Usually, the Music Pier is swinging with activity. Walk by on any given summer night and you may hear echoes of performances happening live. The Ocean City Pops play, there’s at least four pageants, and shows by the Ocean City Theatre Company are performed weekly.
This summer though? Covid. None of these above things happened. But things are looking up. The Ocean City Theatre Company is raising money to keep the curtain open for its 2021 season.
“It’s definitely a different year for us. We usually consist of large group gatherings. It’s the only way we’re able to bring in financial revenue,” said Michael Hartman, founding artistic director. “We had to make some drastic cuts to our overhead.”
Even though they hadn’t started shows for the year when COVID-19 forced them to shut down, they were already spending money to get the rights and royalties.
“All of the shows we do, you have to pay rights and royalties so we were $20,000+ into the season. It was a rough start.” said Michael. “We were in New York City the Monday and Tuesday before everything shut down. We were doing auditions for all of the work that takes place to lay our groundwork for the summer.”
Some of the shows planned for 2020 might be rescheduled for 2021.
“We have to reapply for the rights. We are planning on carrying over most shows.
We’re waiting to see what the season is going to be. We base the budget on the number of seats that can be sold. We are waiting to see what the summer brings, ” said Michael.
Usually, the Theatre Company does a holiday show in the Music Pier.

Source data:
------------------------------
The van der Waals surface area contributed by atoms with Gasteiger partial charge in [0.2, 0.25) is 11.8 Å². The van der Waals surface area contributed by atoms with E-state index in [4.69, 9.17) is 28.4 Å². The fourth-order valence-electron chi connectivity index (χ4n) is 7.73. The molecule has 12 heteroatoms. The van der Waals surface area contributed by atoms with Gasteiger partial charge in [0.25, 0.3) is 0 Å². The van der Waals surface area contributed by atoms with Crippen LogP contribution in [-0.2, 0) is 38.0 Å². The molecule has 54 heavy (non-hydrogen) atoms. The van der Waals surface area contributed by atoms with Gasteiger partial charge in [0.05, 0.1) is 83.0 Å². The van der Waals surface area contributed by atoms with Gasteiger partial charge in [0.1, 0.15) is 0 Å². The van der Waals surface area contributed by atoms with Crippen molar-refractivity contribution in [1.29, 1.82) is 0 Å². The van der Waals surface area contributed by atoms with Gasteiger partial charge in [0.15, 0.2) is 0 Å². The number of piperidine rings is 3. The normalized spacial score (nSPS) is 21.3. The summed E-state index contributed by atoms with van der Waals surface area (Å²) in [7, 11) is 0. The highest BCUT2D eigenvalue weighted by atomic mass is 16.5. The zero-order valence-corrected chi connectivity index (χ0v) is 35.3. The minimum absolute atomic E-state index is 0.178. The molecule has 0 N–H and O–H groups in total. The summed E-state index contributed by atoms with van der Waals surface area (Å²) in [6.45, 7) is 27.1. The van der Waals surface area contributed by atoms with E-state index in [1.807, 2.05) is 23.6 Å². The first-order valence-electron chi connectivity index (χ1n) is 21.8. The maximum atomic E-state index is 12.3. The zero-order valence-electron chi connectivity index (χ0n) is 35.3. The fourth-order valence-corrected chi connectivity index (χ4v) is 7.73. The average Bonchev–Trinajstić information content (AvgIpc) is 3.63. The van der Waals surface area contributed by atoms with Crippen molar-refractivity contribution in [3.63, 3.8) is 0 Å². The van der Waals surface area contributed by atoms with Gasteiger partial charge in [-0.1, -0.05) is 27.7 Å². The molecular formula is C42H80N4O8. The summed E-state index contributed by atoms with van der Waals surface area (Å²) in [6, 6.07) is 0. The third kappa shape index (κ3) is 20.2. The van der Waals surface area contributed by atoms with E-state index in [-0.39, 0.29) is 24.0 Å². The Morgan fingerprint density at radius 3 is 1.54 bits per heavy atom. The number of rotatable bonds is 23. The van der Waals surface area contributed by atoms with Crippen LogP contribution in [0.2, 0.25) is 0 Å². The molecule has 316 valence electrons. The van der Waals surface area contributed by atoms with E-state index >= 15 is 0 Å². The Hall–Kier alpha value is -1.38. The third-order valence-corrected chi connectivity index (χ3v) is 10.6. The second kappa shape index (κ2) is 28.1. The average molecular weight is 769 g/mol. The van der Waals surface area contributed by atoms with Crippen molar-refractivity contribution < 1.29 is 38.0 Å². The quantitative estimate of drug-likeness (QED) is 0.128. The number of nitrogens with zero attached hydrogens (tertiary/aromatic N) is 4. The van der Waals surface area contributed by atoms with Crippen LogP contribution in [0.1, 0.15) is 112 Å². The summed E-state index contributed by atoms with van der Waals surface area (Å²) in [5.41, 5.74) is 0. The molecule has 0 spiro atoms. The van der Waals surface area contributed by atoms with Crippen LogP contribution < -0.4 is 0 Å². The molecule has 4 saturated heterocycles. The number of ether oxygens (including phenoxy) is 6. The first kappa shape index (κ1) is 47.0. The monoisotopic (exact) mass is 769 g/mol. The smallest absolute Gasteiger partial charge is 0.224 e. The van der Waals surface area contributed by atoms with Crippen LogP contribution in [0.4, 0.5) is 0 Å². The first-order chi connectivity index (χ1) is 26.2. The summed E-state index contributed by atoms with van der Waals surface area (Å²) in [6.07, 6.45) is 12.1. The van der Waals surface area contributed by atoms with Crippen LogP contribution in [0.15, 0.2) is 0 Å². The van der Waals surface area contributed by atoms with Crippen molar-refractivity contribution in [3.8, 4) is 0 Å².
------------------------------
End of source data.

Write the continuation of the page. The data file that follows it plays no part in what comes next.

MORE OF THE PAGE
“We traditionally do a holiday show, especially at the Music Pier and we’re not going to be able to do that. We’re weighing our options with [doing it] virtually. We still have to pay for the rights to do the music. I don’t know if it’s going to be worth our while,” Michael said.
However, there is a silver lining. There has been some of what Michael deems “COVID blessings.”
On November 6, they held a fundraiser outdoors at Luigi’s.
“Luigi’s outdoor setup is stunning. Nancy and Joe were great to work with. It’s an awesome meal outside. It’s family style seating. We had a salad, an appetizer. We had five different entrée options. Kelli Rabke did 45-50 minutes of Broadway and pop. She’s been in Joseph and the Amazing Technicolor Dreamcoat and Les Miserablès. She was part of the original cast of Children of Eden. Her partner is a piano player so he’s coming.”
The Theatre Company awards scholarships yearly, usually at a brunch. This year was different but the impact of the Theatre Company’s work was still felt.
“We presented the scholarships at one of our outdoor camps but we selected two of the kids to also give their speeches tonight. One girl started with us in 3rd grade and is now a freshman in college.”
They also offered some small classes throughout the fall.
“The small classes were sold out. We’re used to having 20-50 kids involved. We filled it (our classes) with nine people. If we can’t sell out with nine people, we have a problem.”
These small classes also featured two for adults.
“We started an adult musical theater dance class and an acting class.”
These classes were a big hit.
“It’s a ‘COVID blessing.’ It was a hit and it made us think outside of the box. I think adults were looking to do something for themselves. It’s been fun,” said Michael. “People are liking getting outside their comfort zones.”
There are other ways to support the Theatre Company.
“Every year we do a commemorative Ocean City Theatre Company Christmas ornament,” Michael said.
The Ocean City Coffee Company has teamed up with Theatre Company to create a blend called Off- Boardwalk.
“A portion of every bag will come back to us,” sad Michael.
“[It’s important that the] community recognizes and understands that the performing arts industry has been directly affected because of COVID. It’s really important that the community advocates for performing arts and live entertainment so that they can keep their legacy going forward,” Michael said. “The Ocean City Theatre Company brings a lot of things to the community. I think people really felt the loss of it.”